• What are the structural barriers in capital markets that potentially prevent or enable companies to create and execute their purpose? How can asset owners, asset managers, regulators and other financial intermediaries assist companies in creating and implementing a purpose? How do we ensure that firms make the long-term, intangible investments required to become a purpose-driven organization, when investors, capital markets, and compensation contracts typically focus on short-term, tangible results?
  • More broadly, why and under what conditions does a society provide the license and freedoms for a firm to operate, and what conditions are necessary for those freedoms to continue? What kinds of political or institutional shifts might contribute to building a society focused on the common good? How and when might it make sense for a firm to accelerate these kinds of shifts?

We welcome both careful empirical studies and thoughtful and well-developed conceptual work that explores these questions. Empirical studies should be supported by rigorous qualitative or quantitative data analysis. Conceptual work should be clearly grounded in the existing literature and would ideally contribute to the generation of empirically testable propositions. Submitted papers need to have the potential to make a significant contribution both to the academic literature and to managerial practice in order to qualify for inclusion in the conference.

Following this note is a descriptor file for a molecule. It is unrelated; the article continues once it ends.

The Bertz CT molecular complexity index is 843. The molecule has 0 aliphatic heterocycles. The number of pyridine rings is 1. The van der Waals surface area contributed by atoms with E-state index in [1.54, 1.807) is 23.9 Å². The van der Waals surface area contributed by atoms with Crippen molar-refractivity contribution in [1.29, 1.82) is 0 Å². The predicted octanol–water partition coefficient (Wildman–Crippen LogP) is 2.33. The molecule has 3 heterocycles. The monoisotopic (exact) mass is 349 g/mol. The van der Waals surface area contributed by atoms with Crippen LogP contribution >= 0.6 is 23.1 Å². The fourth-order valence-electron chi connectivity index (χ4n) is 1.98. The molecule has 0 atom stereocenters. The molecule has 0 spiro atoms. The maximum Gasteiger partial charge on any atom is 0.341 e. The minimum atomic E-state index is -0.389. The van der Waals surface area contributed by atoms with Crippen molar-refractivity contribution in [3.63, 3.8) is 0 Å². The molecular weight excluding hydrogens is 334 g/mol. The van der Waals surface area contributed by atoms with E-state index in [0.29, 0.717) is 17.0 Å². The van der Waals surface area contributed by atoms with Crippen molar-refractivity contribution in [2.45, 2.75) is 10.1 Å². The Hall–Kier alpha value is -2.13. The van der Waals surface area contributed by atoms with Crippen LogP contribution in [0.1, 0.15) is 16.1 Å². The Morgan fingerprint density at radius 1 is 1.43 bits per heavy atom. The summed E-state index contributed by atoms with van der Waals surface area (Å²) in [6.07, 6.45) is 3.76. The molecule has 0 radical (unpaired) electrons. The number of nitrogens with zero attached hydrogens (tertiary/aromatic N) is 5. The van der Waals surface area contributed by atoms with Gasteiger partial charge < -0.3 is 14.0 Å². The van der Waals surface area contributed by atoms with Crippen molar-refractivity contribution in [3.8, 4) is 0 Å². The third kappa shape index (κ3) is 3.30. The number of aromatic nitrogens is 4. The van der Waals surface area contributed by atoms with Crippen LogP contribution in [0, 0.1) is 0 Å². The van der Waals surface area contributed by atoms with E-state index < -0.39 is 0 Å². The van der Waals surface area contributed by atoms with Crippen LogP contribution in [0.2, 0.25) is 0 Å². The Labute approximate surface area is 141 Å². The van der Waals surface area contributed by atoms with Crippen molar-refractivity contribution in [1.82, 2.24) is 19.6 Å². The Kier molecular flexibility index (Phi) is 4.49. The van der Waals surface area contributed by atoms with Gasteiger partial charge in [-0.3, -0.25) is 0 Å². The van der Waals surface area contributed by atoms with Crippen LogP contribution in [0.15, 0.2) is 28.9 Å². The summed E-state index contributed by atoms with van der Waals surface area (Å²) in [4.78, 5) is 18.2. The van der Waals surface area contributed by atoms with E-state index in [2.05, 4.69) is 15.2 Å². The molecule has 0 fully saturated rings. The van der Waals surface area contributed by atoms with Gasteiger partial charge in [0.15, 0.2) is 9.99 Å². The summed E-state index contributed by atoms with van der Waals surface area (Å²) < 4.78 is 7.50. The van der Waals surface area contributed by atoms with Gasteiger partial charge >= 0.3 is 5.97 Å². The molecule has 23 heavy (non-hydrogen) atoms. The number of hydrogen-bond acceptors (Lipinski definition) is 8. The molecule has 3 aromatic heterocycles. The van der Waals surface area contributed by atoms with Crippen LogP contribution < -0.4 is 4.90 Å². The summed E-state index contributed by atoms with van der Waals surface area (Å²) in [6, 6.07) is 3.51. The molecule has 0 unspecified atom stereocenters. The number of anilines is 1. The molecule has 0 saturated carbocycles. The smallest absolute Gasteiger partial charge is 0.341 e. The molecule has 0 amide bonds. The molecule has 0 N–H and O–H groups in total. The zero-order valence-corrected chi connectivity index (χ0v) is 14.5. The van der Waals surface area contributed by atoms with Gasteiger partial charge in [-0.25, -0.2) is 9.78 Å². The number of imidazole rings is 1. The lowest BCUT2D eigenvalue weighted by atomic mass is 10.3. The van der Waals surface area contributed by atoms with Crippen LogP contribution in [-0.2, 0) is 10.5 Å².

Please submit papers for consideration to by May 15th, 2016. Authors of accepted papers will be notified by June 15th, 2016. The conference will start with breakfast on September 16th and conclude with lunch on September 17th, 2016. London Business School Leadership Institute and the Blueprint for Better Business will reimburse economy airfare (amount TBC) and arrange accommodation for presenters of accepted papers who will attend both days of the conference.  Selection of papers and proposals for the conference will be overseen by the undersigned.

[1] This call for papers is inspired by and draws extensively from: Hollensbe, E., Wookey, C., Hickey, L., & George, G. (2014). Organizations with purpose. Academy of Management Journal, 57(5), 1227-1234.

Academic Committee

Rebecca Henderson – Committee Chair
Harvard Business School

Helen Alford
Pontifical University of St Thomas

Nava Ashraf
Harvard Business School

Alex Edmans
London Business School

Ioannis Ioannou
London Business School

Joshua Margolis
Harvard Business School

George Serafeim
Harvard Business School

Marc Ventresca
Saïd Business School

Organizing committee

Ben Andradi
A Blueprint for Better Business

David Grayson
Cranfield Business School

Ioannis Ioannou
London Business School

Colin Mayer
Saïd Business School

Charles Wookey
A Blueprint for Better Business